Presenting on the topic of ‘renewables working together’, the newly elected IHA President said the world’s renewable energy associations, including solar, geothermal and bioenergy, should continue to promote discussion on how renewables can best support the energy transition and achievement of sustainable development goals. 

The portfolios of hydropower facilities in many power systems of the world are already capable of providing services that support the increasing contribution of wind and solar. “Hydro equipment is able to operate flexibly to accommodate the variability of wind and solar in the short and medium term and existing large storage reservoirs can contribute to provide energy supply security over longer time scales,” Mr Gill said.

Mr Gill cited the example of Brazil, where hydropower is a key part of the energy mix. The country has the second largest fleet of hydropower facilities in the world. Its portfolio of hydropower provides vital energy supply and, as wind and solar power are added, can deliver power system services to stabilise the grid. 

“With the modernisation of Brazilian hydro plants already underway, the facilities should be upgraded to even more efficiently meet Brazil’s future energy and power system service needs,” Mr Gill said.

Under the theme of ‘Large-scale integration of wind power generation’, WWEC 2019 highlighted how wind power generation can be integrated with other renewable sources to reach 100 per cent renewable energy supply and how integration is important as end-use sectors switch from fossil fuels to electricity, such as with electric vehicles.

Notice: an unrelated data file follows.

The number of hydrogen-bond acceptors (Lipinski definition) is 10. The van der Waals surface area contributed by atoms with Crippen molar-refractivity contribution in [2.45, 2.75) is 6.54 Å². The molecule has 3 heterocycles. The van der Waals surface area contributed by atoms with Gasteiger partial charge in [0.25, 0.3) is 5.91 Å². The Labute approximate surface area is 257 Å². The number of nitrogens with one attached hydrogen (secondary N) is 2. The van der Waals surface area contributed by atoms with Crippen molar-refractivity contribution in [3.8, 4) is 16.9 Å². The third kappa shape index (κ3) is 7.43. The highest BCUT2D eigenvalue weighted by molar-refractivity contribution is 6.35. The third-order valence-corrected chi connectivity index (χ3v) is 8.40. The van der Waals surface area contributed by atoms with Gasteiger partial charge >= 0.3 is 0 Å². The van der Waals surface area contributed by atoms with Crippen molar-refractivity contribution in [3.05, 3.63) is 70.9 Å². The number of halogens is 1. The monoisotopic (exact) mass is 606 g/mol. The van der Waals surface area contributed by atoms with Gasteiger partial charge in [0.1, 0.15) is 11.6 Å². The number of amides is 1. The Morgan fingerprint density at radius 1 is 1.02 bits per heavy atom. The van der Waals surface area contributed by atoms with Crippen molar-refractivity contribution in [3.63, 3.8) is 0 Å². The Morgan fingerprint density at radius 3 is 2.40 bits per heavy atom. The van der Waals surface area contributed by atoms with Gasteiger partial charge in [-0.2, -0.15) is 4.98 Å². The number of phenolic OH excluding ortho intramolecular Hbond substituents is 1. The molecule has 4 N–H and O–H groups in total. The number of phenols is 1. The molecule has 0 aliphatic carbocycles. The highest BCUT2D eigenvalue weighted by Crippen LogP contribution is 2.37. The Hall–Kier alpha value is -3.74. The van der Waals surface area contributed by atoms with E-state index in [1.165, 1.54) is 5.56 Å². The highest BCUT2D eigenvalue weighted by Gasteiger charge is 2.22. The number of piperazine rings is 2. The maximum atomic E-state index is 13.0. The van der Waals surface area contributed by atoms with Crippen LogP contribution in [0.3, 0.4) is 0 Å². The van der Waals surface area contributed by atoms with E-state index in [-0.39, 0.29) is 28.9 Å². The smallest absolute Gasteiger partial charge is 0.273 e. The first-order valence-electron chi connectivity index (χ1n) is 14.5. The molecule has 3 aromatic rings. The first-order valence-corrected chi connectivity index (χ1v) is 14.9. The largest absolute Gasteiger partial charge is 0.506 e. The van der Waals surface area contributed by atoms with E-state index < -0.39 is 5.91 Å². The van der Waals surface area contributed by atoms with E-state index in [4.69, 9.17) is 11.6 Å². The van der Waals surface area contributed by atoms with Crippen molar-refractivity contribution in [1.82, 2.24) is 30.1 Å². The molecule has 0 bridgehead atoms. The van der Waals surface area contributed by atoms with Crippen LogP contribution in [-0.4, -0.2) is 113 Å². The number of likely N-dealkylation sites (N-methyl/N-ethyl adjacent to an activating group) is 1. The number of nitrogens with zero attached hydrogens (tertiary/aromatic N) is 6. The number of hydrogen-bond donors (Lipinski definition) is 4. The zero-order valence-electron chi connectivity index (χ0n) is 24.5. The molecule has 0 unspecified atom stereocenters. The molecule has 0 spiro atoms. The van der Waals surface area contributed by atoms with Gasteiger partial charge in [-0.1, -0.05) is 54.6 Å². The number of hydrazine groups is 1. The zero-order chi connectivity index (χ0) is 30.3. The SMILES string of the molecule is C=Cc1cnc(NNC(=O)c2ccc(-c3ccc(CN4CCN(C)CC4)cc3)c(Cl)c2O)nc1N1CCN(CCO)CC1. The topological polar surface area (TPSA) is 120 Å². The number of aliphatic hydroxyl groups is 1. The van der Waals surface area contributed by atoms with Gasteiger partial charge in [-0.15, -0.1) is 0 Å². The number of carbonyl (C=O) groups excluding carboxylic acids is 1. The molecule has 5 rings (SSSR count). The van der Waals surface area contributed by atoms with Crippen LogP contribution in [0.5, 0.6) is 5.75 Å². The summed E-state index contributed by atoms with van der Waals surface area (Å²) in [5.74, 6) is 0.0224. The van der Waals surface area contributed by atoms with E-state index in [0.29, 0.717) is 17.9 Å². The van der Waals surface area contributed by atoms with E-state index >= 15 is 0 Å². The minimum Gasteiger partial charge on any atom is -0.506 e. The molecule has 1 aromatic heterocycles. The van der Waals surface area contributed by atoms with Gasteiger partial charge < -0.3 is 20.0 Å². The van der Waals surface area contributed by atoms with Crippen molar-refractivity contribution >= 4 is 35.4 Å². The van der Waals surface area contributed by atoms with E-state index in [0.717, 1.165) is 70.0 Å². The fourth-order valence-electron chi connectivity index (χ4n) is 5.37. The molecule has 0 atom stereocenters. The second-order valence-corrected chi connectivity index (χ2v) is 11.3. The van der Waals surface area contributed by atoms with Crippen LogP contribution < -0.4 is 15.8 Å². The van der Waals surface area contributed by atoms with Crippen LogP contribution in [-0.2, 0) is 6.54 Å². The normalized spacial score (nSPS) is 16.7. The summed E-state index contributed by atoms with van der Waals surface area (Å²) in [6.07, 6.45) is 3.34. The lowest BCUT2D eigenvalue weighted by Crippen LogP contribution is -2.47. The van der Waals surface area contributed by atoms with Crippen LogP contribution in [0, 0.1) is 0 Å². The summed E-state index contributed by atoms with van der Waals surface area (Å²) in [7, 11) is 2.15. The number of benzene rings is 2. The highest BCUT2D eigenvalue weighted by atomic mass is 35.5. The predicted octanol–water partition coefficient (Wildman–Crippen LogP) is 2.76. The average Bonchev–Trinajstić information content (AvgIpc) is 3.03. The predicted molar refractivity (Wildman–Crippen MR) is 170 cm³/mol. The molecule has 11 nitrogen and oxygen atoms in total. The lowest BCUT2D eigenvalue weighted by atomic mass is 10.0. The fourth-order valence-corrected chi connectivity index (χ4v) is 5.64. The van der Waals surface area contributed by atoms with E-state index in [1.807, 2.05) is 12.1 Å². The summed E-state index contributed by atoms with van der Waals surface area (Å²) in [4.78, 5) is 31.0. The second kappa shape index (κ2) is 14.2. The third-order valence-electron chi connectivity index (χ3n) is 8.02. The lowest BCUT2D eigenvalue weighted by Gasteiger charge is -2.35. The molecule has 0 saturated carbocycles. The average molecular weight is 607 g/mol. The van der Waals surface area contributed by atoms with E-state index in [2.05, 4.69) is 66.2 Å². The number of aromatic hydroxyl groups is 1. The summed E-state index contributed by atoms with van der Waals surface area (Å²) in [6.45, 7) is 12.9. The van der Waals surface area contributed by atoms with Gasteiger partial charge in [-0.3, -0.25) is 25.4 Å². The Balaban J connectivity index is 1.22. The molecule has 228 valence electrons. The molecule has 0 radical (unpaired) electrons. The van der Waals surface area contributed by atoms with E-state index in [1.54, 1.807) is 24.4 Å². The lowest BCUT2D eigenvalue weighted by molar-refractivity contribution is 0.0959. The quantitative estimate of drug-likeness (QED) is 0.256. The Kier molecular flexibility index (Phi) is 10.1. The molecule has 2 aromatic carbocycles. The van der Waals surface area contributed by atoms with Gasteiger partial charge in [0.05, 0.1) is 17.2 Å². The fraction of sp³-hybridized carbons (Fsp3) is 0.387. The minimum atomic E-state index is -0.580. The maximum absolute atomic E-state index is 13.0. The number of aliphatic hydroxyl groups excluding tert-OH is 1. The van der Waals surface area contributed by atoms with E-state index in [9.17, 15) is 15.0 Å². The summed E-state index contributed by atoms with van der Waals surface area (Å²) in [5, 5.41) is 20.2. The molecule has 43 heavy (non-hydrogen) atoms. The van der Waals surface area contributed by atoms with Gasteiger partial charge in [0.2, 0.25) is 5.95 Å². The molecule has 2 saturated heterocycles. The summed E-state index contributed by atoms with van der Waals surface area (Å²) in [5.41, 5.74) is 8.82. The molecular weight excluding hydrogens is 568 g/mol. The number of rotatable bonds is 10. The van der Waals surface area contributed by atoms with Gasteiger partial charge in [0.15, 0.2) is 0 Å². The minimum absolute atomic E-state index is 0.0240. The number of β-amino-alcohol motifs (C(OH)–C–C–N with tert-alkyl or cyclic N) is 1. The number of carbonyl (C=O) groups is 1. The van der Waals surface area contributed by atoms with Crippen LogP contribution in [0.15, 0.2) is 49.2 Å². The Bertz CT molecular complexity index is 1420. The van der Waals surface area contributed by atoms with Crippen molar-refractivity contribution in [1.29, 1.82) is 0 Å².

The conference programme included presentations in the areas of wind, solar and other renewable energy, energy storage technologies, energy in transport, power generation by communities and emerging renewable markets.

Visit www.world-wind.events for more information.

 

 

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A three-day Certified User Training on the Hydropower Sustainability Tools was held for the Inter-American Development Bank and IDB Invest in Washington D.C. in October by trainers from the International Hydropower Association.

Participants gained knowledge of good international industry practice in hydropower preparation, implementation and operation and how the tools can support clients involved in hydropower development across Latin America.

“Overall it was an excellent and pragmatic course,” said Roberto Aiello, Principal Energy Regional Specialist at IDB. “I liked the design, structure, topics, pace and content - it works very well for people like us at multilateral development banks, who have busy schedules.”

“A deeper knowledge on sustainability tools for hydropower is essential for our work in the region, as hydropower is still the largest electricity source in Latin America,” added Arturo Alarcón, senior energy specialist at IDB. “Currently we are supporting several rehabilitation and modernisation projects, and applying sustainability principles in infrastructure development, operation and maintenance is critical to guarantee the best use of our resources.”